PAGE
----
Sony A6400 Review
|Full model name:||Sony Alpha ILCE-A6400|
(23.5mm x 15.6mm)
|Viewfinder:||EVF / LCD|
|Native ISO:||100 - 32,000|
|Extended ISO:||100 - 102,400|
|Shutter:||1/4000 - 30 sec|
|Max Aperture:||3.5 (kit lens)|
4.7 x 2.6 x 2.4 in.
(120 x 67 x 60 mm)
includes batteries, kit lens
|Full specs:||Sony A6400 specifications|
Sony A6400 Review -- Now Shooting
Sony A6400 Field Test Part II
Boring, unexciting, and probably the perfect camera for most
by Jaron Schneider | Posted 06/24/2019
E 16-70mm F4 ZA OSS: 31mm, f/4, 1/1250s, ISO 100
Even though it introduced Sony's most impressive autofocus technology in some time, the Sony A6400 is not an exciting camera. There is not much on the specifications sheet that makes you say "wow," and it could even be argued it wasn't what fans were expecting when it was announced (though what they were expecting was a bit outlandish).
But as blasé as the A6400 might seem, I argue that it is probably the best camera from Sony for a good majority of those looking to buy a camera.
What photographers and perhaps the readers of Imaging Resource often overlook are the facts surrounding who the people are who want to take photos, and what those photos are used for. You as a consumer are constantly bombarded with images on a daily basis, and unless you're in the mindset to be looking critically at a photo, these everyday photos you see work only to provide tidbits of information, whether they be advertisements for products of interest, or photos from your family showing off the dog doing something silly, or your cousin graduating from college.
To satisfy the commodity that the camera has become, it only has to do a few things correctly in order to meet and exceed the expectations of the buyer.
E 16-70mm F4 ZA OSS: 51mm, f/4, 1/160s, ISO 100
To review the A6400, I tried to take myself out of the professional photographer mindset and instead put myself into the frame of mind that my friends might find themselves. One of them is a nurse who enjoys a hike on the weekends. One is a scientist who does triathlons as a hobby. One is a marketer for a local brewery. Each of these people has the desire to make images, and for these images their baseline reason to acquire a standalone camera is to just get photos that look better than they can make on their phones.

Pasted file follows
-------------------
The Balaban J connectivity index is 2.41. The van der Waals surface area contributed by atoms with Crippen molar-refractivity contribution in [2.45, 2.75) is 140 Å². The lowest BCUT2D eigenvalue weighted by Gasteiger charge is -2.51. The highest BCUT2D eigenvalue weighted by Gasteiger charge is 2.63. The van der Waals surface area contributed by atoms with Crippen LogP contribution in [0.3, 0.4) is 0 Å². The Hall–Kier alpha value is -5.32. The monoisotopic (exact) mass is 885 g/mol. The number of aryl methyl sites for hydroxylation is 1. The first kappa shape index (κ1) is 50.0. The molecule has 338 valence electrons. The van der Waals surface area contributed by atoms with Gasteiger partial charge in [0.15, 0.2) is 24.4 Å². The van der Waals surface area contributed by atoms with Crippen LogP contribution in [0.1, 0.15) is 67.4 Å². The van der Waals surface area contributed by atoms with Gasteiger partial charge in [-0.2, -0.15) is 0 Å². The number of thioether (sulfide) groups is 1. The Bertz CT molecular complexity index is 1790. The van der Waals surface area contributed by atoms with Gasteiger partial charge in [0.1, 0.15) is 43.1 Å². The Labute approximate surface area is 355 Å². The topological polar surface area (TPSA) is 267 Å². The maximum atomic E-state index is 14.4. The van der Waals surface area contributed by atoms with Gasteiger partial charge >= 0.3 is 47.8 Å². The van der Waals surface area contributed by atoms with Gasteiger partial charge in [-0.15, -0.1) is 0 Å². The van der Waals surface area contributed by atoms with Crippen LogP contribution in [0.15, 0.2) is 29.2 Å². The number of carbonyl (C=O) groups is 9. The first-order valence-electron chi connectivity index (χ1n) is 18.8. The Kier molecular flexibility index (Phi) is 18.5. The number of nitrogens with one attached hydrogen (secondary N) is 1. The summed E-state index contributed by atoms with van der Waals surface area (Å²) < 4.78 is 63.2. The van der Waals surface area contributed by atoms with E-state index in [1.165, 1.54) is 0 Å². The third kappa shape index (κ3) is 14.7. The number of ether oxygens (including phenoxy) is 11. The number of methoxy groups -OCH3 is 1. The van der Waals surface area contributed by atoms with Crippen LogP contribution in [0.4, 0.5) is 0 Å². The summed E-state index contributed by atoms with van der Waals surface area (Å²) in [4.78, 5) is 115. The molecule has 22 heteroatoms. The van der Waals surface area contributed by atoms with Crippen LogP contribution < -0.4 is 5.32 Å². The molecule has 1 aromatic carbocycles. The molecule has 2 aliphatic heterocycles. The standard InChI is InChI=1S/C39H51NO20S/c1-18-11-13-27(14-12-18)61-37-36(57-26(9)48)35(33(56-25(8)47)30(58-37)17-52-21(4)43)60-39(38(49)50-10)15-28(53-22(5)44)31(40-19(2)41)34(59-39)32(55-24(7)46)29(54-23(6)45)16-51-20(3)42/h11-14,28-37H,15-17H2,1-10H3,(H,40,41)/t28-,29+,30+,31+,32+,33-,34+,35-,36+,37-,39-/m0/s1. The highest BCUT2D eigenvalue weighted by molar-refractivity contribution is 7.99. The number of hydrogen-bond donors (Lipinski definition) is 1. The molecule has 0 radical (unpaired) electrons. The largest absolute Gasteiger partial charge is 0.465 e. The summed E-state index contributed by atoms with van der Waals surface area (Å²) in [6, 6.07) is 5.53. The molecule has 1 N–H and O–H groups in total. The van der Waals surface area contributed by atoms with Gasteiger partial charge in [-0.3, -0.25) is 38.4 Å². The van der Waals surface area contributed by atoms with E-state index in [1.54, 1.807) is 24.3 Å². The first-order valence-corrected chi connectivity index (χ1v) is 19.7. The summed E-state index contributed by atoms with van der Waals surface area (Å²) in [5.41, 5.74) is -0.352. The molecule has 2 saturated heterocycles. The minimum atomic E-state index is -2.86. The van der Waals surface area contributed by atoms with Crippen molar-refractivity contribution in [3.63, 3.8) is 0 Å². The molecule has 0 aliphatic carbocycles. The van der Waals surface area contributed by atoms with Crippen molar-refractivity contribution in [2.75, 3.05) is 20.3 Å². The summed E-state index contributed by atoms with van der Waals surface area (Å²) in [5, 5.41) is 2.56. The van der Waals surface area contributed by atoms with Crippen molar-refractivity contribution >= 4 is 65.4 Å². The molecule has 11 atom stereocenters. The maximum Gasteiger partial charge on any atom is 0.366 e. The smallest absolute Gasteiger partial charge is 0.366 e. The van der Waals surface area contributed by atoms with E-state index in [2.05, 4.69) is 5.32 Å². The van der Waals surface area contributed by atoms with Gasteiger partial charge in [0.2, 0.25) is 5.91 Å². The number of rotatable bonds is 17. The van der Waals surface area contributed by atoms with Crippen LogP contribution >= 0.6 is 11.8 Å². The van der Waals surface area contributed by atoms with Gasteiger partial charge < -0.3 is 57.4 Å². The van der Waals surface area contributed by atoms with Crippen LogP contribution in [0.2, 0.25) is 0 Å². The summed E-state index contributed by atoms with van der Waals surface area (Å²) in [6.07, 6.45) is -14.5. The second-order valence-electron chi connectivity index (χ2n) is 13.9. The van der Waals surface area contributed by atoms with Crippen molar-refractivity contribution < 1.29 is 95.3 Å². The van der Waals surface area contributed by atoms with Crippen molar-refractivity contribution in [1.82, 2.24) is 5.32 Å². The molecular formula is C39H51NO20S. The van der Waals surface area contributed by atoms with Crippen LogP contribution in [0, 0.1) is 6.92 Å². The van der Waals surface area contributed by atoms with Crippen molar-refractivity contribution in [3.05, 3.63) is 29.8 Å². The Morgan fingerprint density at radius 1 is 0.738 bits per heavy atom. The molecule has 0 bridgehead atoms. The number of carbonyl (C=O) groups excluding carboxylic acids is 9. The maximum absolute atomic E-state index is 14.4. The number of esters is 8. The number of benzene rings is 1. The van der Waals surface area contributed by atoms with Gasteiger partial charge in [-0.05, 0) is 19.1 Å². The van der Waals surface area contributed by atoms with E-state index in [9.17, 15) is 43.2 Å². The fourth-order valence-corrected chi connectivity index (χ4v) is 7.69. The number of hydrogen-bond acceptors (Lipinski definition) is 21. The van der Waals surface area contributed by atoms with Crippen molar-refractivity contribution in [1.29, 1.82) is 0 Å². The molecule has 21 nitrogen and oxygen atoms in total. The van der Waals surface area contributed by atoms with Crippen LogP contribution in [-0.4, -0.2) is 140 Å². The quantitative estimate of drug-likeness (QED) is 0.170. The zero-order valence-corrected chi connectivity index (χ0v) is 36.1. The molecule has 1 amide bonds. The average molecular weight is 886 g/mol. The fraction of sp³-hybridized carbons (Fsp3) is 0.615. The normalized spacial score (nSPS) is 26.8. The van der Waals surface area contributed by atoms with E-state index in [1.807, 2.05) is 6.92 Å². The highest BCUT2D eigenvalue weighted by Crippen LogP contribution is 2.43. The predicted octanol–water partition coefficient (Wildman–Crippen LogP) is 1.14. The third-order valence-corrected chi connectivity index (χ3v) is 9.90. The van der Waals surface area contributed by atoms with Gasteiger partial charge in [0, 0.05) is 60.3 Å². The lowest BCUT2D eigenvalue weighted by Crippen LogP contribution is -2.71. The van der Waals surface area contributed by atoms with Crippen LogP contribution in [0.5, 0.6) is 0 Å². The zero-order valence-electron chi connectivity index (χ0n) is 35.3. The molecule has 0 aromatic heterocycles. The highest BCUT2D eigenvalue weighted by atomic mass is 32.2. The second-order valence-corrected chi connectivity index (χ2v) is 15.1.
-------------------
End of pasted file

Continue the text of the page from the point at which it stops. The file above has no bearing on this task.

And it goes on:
That means that the enhanced features you and I probably look for in a camera are far and away unimportant to whom the A6400 is made. Those eye-catching specifications on a new camera's data sheet are meaningless numbers to them.
My friends would only care that it was easy to use, that it achieved focus correctly and with little effort, and that it made "good" images. It helps if it's small, and maybe if it takes some video, too, that would be helpful. Oh, and it can't be too expensive.
Honestly, it's a pretty short list and one that's easy to satisfy. But when I look at the cameras that get all the attention, like the Nikon Z6, the Sony A7 III, or the Canon EOS R, for example, do any of these actually aim to satisfy what my friends want in a camera?
I argue that they over-deliver on these simple wants. The Sony A6400, however, in its unassuming and honestly boring package, is a perfect fit.
E 16-70mm F4 ZA OSS: 70mm, f/4, 1/800s, ISO 100
Overall Design and Ease of Use
Of all the places the A6400 excels, I will say that the usability of it is actually its weakest point. That's not to say it isn't easy to use, once you get the hang of it, it's that it requires getting the hang of it.
It's no secret that at the time of this article's publication in mid-2019, Sony's camera menus are far and away the worst in the industry. That doesn't change on the A6400. If any of the three friends I mentioned above were to buy this camera, at least two of them would call me and ask me to help set it up, because it's absolutely not user friendly. Even me, a guy who has used almost every camera currently on the market, struggled for a few minutes to remember how to change from Program mode to Manual mode for shooting video. I had to remember that the option to adjust this isn't on any button or dial, and also wasn't in the Fn (Function) menu. You actually have to go into the camera's main menu, second camera tab, and change it from there.